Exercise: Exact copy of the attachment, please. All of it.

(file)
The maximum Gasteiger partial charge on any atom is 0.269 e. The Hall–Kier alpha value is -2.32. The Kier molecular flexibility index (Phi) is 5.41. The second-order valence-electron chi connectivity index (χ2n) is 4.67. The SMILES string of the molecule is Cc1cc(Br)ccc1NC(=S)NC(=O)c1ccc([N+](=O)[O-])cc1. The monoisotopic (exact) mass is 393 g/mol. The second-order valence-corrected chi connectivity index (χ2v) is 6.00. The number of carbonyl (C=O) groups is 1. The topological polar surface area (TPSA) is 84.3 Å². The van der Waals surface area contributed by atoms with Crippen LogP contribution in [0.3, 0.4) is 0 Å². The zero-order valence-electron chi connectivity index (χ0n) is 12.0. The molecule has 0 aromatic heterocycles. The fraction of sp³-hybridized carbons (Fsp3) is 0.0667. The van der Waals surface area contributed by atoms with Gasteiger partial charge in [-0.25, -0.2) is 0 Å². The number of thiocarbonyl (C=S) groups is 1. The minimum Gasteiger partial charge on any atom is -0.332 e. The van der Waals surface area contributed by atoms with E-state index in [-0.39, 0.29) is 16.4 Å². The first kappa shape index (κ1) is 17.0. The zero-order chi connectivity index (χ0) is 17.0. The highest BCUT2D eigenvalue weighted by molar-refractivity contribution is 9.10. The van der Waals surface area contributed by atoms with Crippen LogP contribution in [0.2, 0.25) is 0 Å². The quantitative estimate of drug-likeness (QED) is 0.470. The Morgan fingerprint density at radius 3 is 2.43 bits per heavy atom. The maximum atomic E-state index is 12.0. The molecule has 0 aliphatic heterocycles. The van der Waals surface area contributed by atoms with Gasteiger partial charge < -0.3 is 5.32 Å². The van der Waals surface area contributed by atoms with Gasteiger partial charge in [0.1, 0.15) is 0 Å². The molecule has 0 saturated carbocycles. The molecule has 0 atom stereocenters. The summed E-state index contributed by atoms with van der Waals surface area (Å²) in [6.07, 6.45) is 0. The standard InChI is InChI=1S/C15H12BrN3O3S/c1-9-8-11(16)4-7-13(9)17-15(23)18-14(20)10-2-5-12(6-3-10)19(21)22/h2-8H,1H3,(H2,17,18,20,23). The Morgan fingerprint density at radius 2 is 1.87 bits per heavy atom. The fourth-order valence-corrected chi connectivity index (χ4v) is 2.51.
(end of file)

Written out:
The maximum Gasteiger partial charge on any atom is 0.269 e. The Hall–Kier alpha value is -2.32. The Kier molecular flexibility index (Phi) is 5.41. The second-order valence-electron chi connectivity index (χ2n) is 4.67. The SMILES string of the molecule is Cc1cc(Br)ccc1NC(=S)NC(=O)c1ccc([N+](=O)[O-])cc1. The monoisotopic (exact) mass is 393 g/mol. The second-order valence-corrected chi connectivity index (χ2v) is 6.00. The number of carbonyl (C=O) groups is 1. The topological polar surface area (TPSA) is 84.3 Å². The van der Waals surface area contributed by atoms with Crippen LogP contribution in [0.3, 0.4) is 0 Å². The zero-order valence-electron chi connectivity index (χ0n) is 12.0. The molecule has 0 aromatic heterocycles. The fraction of sp³-hybridized carbons (Fsp3) is 0.0667. The van der Waals surface area contributed by atoms with Gasteiger partial charge in [-0.25, -0.2) is 0 Å². The number of thiocarbonyl (C=S) groups is 1. The minimum Gasteiger partial charge on any atom is -0.332 e. The van der Waals surface area contributed by atoms with E-state index in [-0.39, 0.29) is 16.4 Å². The first kappa shape index (κ1) is 17.0. The zero-order chi connectivity index (χ0) is 17.0. The highest BCUT2D eigenvalue weighted by molar-refractivity contribution is 9.10. The van der Waals surface area contributed by atoms with Crippen LogP contribution in [0.2, 0.25) is 0 Å². The quantitative estimate of drug-likeness (QED) is 0.470. The Morgan fingerprint density at radius 3 is 2.43 bits per heavy atom. The maximum atomic E-state index is 12.0. The molecule has 0 aliphatic heterocycles. The van der Waals surface area contributed by atoms with Gasteiger partial charge < -0.3 is 5.32 Å². The van der Waals surface area contributed by atoms with Gasteiger partial charge in [0.1, 0.15) is 0 Å². The molecule has 0 saturated carbocycles. The molecule has 0 atom stereocenters. The summed E-state index contributed by atoms with van der Waals surface area (Å²) in [6.07, 6.45) is 0. The standard InChI is InChI=1S/C15H12BrN3O3S/c1-9-8-11(16)4-7-13(9)17-15(23)18-14(20)10-2-5-12(6-3-10)19(21)22/h2-8H,1H3,(H2,17,18,20,23). The Morgan fingerprint density at radius 2 is 1.87 bits per heavy atom. The fourth-order valence-corrected chi connectivity index (χ4v) is 2.51.